By Bob Booth
This painting began its life during a sermon preached by the Revd. Dr Peter Sellick. The narrative was familiar ground. A story of power and weakness, truth and sin.
King Herod had imprisoned John the Baptist for his public criticism to the royal marriage. This criticism was a comprehensive exposure of the king’s whole being, from his royal status to his most intimate personal life. Despite this however, Herod held John in high regard for his integrity, and his strength of character.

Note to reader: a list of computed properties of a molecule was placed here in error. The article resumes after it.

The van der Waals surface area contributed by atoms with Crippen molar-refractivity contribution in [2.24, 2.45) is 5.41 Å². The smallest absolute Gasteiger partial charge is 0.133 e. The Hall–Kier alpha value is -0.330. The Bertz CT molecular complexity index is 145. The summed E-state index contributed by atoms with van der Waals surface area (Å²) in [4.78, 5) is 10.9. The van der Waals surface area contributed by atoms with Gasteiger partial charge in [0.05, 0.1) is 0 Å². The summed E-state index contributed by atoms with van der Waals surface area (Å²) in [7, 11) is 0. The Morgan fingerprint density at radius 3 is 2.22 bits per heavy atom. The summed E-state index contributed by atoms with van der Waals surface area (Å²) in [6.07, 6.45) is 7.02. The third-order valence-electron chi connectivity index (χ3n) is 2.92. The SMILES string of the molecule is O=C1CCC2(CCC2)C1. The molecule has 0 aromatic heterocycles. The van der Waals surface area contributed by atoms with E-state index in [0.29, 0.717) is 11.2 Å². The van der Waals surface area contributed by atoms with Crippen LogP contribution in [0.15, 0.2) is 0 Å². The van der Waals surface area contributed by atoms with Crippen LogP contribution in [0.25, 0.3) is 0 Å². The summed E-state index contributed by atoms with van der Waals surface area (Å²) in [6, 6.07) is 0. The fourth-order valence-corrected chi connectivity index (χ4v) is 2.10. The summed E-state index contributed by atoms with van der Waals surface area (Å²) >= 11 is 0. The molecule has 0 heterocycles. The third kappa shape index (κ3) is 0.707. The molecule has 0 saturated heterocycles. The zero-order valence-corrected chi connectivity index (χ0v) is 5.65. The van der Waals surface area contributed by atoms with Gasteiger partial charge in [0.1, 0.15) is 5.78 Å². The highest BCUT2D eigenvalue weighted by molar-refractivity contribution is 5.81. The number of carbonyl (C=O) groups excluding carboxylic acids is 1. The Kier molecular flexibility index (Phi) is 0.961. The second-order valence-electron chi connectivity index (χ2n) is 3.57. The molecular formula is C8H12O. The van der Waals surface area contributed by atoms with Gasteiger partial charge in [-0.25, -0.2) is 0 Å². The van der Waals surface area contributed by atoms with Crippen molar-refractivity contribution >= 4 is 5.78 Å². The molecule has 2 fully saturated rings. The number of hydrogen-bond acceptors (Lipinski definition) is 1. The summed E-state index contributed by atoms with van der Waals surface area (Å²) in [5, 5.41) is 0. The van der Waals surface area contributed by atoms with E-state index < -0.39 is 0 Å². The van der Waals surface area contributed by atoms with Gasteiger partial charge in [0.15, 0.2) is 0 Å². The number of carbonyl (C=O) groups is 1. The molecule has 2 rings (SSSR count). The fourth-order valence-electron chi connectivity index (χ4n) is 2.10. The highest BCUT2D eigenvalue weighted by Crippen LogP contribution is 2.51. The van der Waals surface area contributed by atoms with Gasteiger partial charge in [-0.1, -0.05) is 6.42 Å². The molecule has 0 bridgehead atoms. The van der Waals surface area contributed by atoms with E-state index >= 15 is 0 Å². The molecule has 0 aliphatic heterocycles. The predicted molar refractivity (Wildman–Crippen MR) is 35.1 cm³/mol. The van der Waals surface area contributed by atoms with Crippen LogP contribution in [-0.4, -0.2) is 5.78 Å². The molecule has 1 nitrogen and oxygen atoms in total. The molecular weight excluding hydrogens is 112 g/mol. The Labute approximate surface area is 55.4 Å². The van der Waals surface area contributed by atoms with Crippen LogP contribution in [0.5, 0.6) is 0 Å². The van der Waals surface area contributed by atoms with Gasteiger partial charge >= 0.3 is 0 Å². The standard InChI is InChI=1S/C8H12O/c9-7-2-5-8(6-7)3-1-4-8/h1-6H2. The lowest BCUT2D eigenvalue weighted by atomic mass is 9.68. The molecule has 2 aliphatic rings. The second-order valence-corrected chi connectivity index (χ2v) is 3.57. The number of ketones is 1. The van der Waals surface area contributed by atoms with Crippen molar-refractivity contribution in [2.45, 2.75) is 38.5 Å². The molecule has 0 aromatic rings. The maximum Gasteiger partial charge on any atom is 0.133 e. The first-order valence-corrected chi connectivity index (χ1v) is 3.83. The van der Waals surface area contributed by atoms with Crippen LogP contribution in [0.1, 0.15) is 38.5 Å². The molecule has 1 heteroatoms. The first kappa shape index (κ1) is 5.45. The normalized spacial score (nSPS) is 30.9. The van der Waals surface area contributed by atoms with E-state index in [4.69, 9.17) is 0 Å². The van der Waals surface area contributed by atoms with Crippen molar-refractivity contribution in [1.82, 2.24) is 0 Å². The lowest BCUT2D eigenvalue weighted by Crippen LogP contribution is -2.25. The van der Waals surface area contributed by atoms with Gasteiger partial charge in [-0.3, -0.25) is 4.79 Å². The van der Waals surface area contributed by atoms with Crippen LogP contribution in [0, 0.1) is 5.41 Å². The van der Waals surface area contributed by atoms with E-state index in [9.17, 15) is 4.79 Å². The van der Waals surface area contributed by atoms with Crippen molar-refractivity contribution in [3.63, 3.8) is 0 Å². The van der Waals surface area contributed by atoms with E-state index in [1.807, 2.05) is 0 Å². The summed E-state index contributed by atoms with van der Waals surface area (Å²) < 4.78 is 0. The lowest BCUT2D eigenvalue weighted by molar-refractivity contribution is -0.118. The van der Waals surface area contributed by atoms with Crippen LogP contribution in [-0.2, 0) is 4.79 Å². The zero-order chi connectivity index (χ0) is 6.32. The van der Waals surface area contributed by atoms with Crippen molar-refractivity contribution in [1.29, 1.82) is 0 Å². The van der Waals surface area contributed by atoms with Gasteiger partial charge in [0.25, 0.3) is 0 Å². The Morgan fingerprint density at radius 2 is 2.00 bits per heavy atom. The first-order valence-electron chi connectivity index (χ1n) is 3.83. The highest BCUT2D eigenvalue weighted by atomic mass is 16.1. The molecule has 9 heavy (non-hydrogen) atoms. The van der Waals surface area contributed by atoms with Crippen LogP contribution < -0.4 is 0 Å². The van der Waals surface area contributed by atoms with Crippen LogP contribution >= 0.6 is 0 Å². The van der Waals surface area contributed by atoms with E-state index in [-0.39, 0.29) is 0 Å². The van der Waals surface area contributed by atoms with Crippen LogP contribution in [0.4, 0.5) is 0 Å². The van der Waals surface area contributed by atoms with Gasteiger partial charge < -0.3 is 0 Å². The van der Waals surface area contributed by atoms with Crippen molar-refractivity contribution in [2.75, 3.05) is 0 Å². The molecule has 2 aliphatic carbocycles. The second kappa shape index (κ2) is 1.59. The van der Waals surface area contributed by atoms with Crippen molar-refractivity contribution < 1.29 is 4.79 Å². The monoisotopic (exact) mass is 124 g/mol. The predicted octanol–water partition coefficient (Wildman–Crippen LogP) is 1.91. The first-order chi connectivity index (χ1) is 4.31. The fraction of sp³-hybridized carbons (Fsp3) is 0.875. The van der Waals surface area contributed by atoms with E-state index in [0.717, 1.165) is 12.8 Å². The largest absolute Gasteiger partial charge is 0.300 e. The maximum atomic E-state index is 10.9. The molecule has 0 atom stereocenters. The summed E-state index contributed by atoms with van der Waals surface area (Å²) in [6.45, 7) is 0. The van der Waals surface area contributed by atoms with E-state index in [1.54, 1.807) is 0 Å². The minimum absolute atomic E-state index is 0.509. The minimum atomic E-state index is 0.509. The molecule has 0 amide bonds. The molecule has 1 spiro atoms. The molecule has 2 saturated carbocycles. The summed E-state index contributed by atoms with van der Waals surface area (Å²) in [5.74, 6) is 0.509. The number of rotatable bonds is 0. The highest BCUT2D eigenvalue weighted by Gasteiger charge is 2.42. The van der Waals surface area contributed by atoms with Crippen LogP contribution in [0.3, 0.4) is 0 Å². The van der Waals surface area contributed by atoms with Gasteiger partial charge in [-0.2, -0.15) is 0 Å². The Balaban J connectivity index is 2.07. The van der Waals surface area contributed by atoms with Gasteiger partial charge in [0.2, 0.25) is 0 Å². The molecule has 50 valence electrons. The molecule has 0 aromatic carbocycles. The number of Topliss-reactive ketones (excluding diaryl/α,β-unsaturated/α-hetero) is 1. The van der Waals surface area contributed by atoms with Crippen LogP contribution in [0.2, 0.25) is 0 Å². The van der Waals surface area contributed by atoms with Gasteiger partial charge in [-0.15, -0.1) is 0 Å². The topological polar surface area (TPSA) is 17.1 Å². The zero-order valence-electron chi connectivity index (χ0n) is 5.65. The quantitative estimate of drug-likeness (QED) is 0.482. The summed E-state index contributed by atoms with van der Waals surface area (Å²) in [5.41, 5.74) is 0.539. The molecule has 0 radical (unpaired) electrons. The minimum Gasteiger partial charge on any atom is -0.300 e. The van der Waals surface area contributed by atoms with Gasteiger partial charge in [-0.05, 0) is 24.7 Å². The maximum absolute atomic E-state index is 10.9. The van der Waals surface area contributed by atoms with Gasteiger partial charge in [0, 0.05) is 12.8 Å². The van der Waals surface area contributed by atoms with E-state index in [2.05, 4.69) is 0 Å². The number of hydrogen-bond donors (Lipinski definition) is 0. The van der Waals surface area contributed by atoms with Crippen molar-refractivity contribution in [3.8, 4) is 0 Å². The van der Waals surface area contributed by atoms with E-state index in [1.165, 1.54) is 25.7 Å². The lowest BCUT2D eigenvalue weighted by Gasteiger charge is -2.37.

On his birthday the king held a party. Presumably as the proceedings became more relaxed, things were done and said that in the cool daylight of sober reason would have gone unsaid and not done. The celebrations ended with John’s death, and Herod’s deep sense of regret.
At this point in the sermon, my customary image of Herod as deluded and contemptible, became one of a grieving stupid human being. The whole scenario, and the ‘why did I think it was a good idea to say that?’ question, seemed to take on an uncomfortable familiarity.
So once in my studio, the question was ‘what kind of brush strokes will admit to guilt and regret’.
Mark 6: 17-21
By Trinity Paintbox